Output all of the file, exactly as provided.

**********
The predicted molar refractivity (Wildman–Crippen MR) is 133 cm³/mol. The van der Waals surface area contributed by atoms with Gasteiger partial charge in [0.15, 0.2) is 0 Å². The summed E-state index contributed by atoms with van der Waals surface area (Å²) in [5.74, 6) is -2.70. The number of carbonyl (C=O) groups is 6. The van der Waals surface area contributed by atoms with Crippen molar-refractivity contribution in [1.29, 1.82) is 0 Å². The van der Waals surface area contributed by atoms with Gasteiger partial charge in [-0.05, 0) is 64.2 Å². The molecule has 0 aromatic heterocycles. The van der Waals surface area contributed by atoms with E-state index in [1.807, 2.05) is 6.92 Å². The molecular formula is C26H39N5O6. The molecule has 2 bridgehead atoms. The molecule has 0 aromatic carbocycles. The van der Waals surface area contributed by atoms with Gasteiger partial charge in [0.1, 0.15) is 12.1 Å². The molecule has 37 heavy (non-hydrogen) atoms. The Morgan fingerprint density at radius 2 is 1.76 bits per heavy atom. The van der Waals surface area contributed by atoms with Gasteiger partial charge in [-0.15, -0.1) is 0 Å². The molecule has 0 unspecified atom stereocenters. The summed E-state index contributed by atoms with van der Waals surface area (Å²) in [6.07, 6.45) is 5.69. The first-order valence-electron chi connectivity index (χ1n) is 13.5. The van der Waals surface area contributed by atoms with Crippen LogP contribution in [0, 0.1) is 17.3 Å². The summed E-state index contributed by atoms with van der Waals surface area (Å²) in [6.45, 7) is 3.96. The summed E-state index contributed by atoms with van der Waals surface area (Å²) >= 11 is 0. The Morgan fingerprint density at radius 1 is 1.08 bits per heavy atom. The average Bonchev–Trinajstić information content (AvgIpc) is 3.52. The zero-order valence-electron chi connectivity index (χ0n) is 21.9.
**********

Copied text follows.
The predicted molar refractivity (Wildman–Crippen MR) is 133 cm³/mol. The van der Waals surface area contributed by atoms with Gasteiger partial charge in [0.15, 0.2) is 0 Å². The summed E-state index contributed by atoms with van der Waals surface area (Å²) in [5.74, 6) is -2.70. The number of carbonyl (C=O) groups is 6. The van der Waals surface area contributed by atoms with Crippen molar-refractivity contribution in [1.29, 1.82) is 0 Å². The van der Waals surface area contributed by atoms with Gasteiger partial charge in [-0.05, 0) is 64.2 Å². The molecule has 0 aromatic heterocycles. The van der Waals surface area contributed by atoms with E-state index in [1.807, 2.05) is 6.92 Å². The molecular formula is C26H39N5O6. The molecule has 2 bridgehead atoms. The molecule has 0 aromatic carbocycles. The van der Waals surface area contributed by atoms with Gasteiger partial charge in [0.1, 0.15) is 12.1 Å². The molecule has 37 heavy (non-hydrogen) atoms. The Morgan fingerprint density at radius 2 is 1.76 bits per heavy atom. The van der Waals surface area contributed by atoms with Gasteiger partial charge in [-0.15, -0.1) is 0 Å². The molecule has 0 unspecified atom stereocenters. The summed E-state index contributed by atoms with van der Waals surface area (Å²) in [6.07, 6.45) is 5.69. The first-order valence-electron chi connectivity index (χ1n) is 13.5. The van der Waals surface area contributed by atoms with Crippen LogP contribution in [0, 0.1) is 17.3 Å². The summed E-state index contributed by atoms with van der Waals surface area (Å²) in [6.45, 7) is 3.96. The summed E-state index contributed by atoms with van der Waals surface area (Å²) >= 11 is 0. The Morgan fingerprint density at radius 1 is 1.08 bits per heavy atom. The average Bonchev–Trinajstić information content (AvgIpc) is 3.52. The zero-order valence-electron chi connectivity index (χ0n) is 21.9.